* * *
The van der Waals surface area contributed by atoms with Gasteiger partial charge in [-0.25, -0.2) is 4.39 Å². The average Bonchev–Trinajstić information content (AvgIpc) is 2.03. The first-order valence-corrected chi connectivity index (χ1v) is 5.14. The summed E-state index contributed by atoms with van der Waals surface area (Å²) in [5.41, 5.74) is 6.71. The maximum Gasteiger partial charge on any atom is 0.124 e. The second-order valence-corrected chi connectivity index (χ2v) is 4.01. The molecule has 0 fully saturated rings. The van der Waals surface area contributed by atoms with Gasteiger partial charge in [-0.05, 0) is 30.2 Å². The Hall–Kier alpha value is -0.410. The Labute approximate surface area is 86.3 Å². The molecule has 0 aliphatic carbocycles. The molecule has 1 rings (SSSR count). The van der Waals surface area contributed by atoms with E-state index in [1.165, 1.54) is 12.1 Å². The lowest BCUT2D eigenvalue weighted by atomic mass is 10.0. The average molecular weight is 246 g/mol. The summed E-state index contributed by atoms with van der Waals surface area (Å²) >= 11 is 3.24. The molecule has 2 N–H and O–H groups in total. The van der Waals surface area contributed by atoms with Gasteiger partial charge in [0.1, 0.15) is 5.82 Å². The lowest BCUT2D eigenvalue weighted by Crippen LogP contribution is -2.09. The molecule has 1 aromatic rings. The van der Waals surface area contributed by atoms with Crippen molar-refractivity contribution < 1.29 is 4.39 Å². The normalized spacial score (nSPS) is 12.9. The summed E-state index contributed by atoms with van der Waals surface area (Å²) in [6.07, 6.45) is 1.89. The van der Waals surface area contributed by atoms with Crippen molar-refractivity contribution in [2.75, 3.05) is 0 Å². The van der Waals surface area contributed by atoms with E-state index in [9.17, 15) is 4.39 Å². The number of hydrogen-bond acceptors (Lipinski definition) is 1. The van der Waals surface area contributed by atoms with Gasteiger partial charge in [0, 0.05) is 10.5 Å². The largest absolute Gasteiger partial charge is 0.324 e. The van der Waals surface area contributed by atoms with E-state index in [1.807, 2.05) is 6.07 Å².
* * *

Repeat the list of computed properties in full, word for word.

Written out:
The van der Waals surface area contributed by atoms with Gasteiger partial charge in [-0.25, -0.2) is 4.39 Å². The average Bonchev–Trinajstić information content (AvgIpc) is 2.03. The first-order valence-corrected chi connectivity index (χ1v) is 5.14. The summed E-state index contributed by atoms with van der Waals surface area (Å²) in [5.41, 5.74) is 6.71. The maximum Gasteiger partial charge on any atom is 0.124 e. The second-order valence-corrected chi connectivity index (χ2v) is 4.01. The molecule has 0 fully saturated rings. The van der Waals surface area contributed by atoms with Gasteiger partial charge in [-0.05, 0) is 30.2 Å². The Hall–Kier alpha value is -0.410. The Labute approximate surface area is 86.3 Å². The molecule has 0 aliphatic carbocycles. The molecule has 1 rings (SSSR count). The van der Waals surface area contributed by atoms with E-state index in [1.165, 1.54) is 12.1 Å². The lowest BCUT2D eigenvalue weighted by atomic mass is 10.0. The average molecular weight is 246 g/mol. The summed E-state index contributed by atoms with van der Waals surface area (Å²) >= 11 is 3.24. The molecule has 2 N–H and O–H groups in total. The van der Waals surface area contributed by atoms with Gasteiger partial charge in [0.1, 0.15) is 5.82 Å². The lowest BCUT2D eigenvalue weighted by Crippen LogP contribution is -2.09. The molecule has 1 aromatic rings. The van der Waals surface area contributed by atoms with Crippen molar-refractivity contribution < 1.29 is 4.39 Å². The normalized spacial score (nSPS) is 12.9. The summed E-state index contributed by atoms with van der Waals surface area (Å²) in [6.07, 6.45) is 1.89. The van der Waals surface area contributed by atoms with Crippen molar-refractivity contribution in [2.75, 3.05) is 0 Å². The van der Waals surface area contributed by atoms with E-state index in [9.17, 15) is 4.39 Å². The number of hydrogen-bond acceptors (Lipinski definition) is 1. The van der Waals surface area contributed by atoms with Gasteiger partial charge in [0, 0.05) is 10.5 Å². The largest absolute Gasteiger partial charge is 0.324 e. The van der Waals surface area contributed by atoms with E-state index in [1.807, 2.05) is 6.07 Å².